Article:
Wilson "Boozoo" Chavis

1930 – 2001


By Ben Sandmel

The popular zydeco accordionist Wilson “Boozoo” Chavis (pronounced CHAY-viss) had two career phases that were separated by a long hiatus. Born in 1928, Chavis was raised in the semi-rural section of Lake Charles, Louisiana, known as Dog Hill. He grew up listening to the Creole dance music known as “la-la,” a term used until “zydeco” succeeded it in common parlance in the 1950s. Chavis picked up music as a child by watching his father. “He played every weekend,” Chavis recalled in a 1987 interview. “I learned by watching him. I was nine years old. He’d work his fingers slow and tell me, “Do like this, do like that, push and pull.”

Chavis began playing zydeco dances in the late 1940s. His burgeoning reputation caught the attention of Eddie Shuler, owner of the Lake Charles-based Goldband and Folk Star record labels. In 1954 Chavis recorded “Paper in My Shoe” at Shuler’s studio. The song’s title referenced Chavis’ impoverished childhood: “We’d go to school and sometimes we didn’t have no socks. In the wintertime, we’d put paper in our shoes to warm our feet.” In 1955, Eddie Shuler licensed the record to the Los Angeles-based, nationally distributed Imperial label. With Imperial’s push, “Paper In My Shoe” became zydeco’s first hit single. According to Shuler it sold 130,000 copies. Whatever the actual sales figure may have been, Boozoo Chavis did not feel he received a fair share of the revenue. Years later he commented “If they came from Goldband today and asked me to make another record, I believe I’d have to shoot ‘em.” Following a few more sessions for Goldband, Chavis quit the music business in disgust. For almost two decades he focused on training racehorses and raising his family.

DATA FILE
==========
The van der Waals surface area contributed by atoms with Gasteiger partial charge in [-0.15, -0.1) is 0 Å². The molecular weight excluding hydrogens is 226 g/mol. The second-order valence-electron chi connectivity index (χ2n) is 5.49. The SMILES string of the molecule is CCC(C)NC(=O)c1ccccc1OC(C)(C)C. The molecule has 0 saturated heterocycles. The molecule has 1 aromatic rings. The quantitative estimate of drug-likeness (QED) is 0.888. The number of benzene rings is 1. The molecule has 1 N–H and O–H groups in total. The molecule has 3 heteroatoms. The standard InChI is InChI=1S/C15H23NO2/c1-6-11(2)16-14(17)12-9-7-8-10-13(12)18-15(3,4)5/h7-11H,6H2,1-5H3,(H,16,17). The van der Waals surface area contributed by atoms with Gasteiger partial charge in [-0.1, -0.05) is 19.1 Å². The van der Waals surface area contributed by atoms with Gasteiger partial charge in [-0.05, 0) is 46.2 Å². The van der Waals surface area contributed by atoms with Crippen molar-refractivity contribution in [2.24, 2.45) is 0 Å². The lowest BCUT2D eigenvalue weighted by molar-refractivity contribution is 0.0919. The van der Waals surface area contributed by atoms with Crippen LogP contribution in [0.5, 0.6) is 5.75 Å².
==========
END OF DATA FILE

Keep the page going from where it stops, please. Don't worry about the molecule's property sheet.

In 1984 Chavis decided to give music a second try. He chose an opportune time. Zydeco and Cajun music were riding high on a wave of resurgent popularity. Chavis quickly re-established his following and emerged as one of the most popular artists on the zydeco dancehall circuit. He established a cottage industry of sorts by selling men’s briefs and women’s panties embossed with his name and the two-part instructions “Take ‘em off! Throw ‘em in the corner!”

Chavis also began recording again, this time with much better results. Despite its important status and commercial success, “Paper in My Shoe” had made a very poor representation of Chavis’ music. Chavis always played the accordion with an idiosyncratic sense of timing. When accompanied by musicians who knew his quirks, however, he could lock into a ferocious groove that kept dance-floors filled for hours. But the band that played on “Paper in My Shoe” couldn’t follow him. They were woefully out of tune, too – both with each other and with Chavis’s accordion. Adding insult to injury, Eddie Shuler loved to tell a tale alleging that Chavis got drunk during the session, fell off his chair, and finished recording “Paper In My Shoe” while lying flat on his back. Chavis’s disgust with this story was fueled in part by its condescension and implicit racial stereotyping. “Shit! How the hell you gonna keep playing like that?” he would ask with rhetorical rage. “They made that up.”

On his second time, around, though, Chavis’ sons formed the core of his band. They had no problem adapting to their father’s unorthodox sense of song structure. Chavis began recording again in 1986, making significantly better records, for a variety of labels, for the next 15 years.

Chavis did not match Clifton Chenier’s accordion prowess or versatile ability to “zydeco-ize” commercial R&B material. To the…

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